DALLAS, Texas, United States (AP) Hoping to finally heal their fractured church, Americas Roman Catholic bishops overwhelmingly approved a policy that allows them to keep sexually abusive clergy in the priesthood but bars them from face-to-face contact with parishioners.
The policy, put together because of a sex scandal that has shaken the church to its core and forced a summit with the Pope, drew sharp criticism from victims. Many had called for a zero tolerance policy that would oust all abusers.
The plan is intended to be binding on 178 mainstream dioceses across the country. It represents a major shift from the voluntary discipline guidelines the US Conference of Catholic Bishops has relied on for years, although it needs Vatican approval to become binding.
The prelates stood and applauded after they approved the policy on a 239-13 vote Friday by secret ballot.
"From this day forward, no one known to have sexually abused a child will work in the Catholic church in the United States," said Bishop Wilton Gregory, the conference president. He also apologized for "our tragically slow response in recognizing the horror" of sexual abuse.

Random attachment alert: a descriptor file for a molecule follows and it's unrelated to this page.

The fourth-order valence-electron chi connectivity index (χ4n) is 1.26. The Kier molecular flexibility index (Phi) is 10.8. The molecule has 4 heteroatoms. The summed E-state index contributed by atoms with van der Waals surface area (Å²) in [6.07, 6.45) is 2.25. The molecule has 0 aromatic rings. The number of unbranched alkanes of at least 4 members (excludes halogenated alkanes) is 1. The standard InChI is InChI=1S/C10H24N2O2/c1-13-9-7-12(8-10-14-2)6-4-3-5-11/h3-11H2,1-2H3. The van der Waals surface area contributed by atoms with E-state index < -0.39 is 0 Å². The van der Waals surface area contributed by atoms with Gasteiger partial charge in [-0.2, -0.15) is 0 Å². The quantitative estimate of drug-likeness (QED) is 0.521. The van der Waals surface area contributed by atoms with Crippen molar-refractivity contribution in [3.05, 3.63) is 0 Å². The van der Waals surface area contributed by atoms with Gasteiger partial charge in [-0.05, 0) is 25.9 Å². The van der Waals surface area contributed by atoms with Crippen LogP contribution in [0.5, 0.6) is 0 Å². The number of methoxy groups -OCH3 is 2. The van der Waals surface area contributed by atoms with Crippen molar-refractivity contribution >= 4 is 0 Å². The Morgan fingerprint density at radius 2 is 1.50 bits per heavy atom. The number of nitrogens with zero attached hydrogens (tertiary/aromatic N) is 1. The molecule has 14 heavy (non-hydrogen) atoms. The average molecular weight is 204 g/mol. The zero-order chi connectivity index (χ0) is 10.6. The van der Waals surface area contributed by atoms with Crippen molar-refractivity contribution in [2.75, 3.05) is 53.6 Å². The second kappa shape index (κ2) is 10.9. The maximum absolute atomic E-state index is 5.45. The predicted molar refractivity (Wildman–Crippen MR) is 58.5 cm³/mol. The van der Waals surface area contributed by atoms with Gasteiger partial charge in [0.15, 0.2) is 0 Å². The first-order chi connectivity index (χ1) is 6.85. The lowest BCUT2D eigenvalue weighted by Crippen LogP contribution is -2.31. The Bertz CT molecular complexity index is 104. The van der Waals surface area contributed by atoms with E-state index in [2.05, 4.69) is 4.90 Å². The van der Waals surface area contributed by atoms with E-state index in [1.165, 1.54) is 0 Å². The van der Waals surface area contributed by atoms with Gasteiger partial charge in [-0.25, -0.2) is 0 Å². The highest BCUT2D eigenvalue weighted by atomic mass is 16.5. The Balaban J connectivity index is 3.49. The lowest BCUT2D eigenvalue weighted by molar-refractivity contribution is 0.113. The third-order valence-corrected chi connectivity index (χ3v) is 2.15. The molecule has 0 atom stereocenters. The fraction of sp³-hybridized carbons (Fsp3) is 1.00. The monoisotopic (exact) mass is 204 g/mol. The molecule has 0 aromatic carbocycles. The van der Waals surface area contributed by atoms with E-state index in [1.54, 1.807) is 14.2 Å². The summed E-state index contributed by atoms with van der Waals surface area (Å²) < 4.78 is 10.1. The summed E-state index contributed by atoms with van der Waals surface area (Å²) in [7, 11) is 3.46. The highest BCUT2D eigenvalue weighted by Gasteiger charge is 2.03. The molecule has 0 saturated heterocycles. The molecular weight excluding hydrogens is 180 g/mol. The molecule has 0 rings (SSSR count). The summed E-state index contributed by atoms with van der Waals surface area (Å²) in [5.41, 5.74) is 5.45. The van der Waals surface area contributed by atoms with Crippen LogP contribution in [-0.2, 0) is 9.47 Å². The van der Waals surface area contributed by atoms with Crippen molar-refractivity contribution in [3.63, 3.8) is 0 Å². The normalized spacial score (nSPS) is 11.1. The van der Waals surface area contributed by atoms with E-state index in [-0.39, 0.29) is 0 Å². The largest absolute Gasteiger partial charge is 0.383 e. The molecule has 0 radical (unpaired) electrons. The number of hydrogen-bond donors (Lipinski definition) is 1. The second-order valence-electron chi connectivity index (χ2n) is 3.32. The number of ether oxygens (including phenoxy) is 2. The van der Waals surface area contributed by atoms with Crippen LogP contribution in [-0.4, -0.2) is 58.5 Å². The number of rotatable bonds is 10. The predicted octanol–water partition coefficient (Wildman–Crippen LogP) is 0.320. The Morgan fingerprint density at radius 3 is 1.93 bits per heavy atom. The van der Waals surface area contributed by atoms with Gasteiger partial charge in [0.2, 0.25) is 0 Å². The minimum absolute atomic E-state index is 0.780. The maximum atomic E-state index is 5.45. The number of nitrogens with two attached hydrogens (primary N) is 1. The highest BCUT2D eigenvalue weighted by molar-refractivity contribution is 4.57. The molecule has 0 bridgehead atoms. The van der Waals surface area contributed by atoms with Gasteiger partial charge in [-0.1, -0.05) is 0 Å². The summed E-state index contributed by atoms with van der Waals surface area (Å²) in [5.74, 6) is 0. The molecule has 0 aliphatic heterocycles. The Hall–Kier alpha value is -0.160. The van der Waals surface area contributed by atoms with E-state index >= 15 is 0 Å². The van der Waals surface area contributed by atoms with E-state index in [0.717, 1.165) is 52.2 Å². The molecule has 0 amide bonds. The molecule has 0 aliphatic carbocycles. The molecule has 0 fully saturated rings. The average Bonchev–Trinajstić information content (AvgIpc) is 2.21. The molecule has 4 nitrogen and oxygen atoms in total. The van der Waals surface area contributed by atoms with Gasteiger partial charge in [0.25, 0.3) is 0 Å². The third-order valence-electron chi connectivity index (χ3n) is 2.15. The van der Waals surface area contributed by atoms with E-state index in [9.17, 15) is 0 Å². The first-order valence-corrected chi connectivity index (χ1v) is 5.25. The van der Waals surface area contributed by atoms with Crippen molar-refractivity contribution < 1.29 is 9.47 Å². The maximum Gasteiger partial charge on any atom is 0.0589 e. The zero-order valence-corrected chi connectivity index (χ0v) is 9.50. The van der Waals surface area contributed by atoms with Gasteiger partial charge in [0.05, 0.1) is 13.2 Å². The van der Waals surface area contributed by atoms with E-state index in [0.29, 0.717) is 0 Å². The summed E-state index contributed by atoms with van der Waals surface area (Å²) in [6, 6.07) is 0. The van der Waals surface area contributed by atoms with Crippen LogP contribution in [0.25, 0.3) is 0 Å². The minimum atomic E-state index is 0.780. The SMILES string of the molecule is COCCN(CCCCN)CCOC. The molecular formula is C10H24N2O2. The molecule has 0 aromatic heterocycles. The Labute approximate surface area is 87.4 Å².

To the people hurt most by sexual predators in the clergy - victims - the new policy doesn't go far enough.
"There's no accountability," said Cyndi Desrosiers, a victim from Maine. "They again are handling this amongst the ranks."
Under the plan, abusers past and future will technically remain priests, but they will be prohibited from any work connected to the church - from teaching in parochial school to serving in a Catholic soup kitchen.
"He will not be permitted to celebrate mass publicly, to wear clerical garb or to present himself publicly as a priest," says the policy, which covers 3,500 words in 17 separate articles.
Abusers still can be defrocked - removed from the priesthood - but it would be up to the presiding bishop, acting on the advice of an advisory board comprised mainly of lay people. …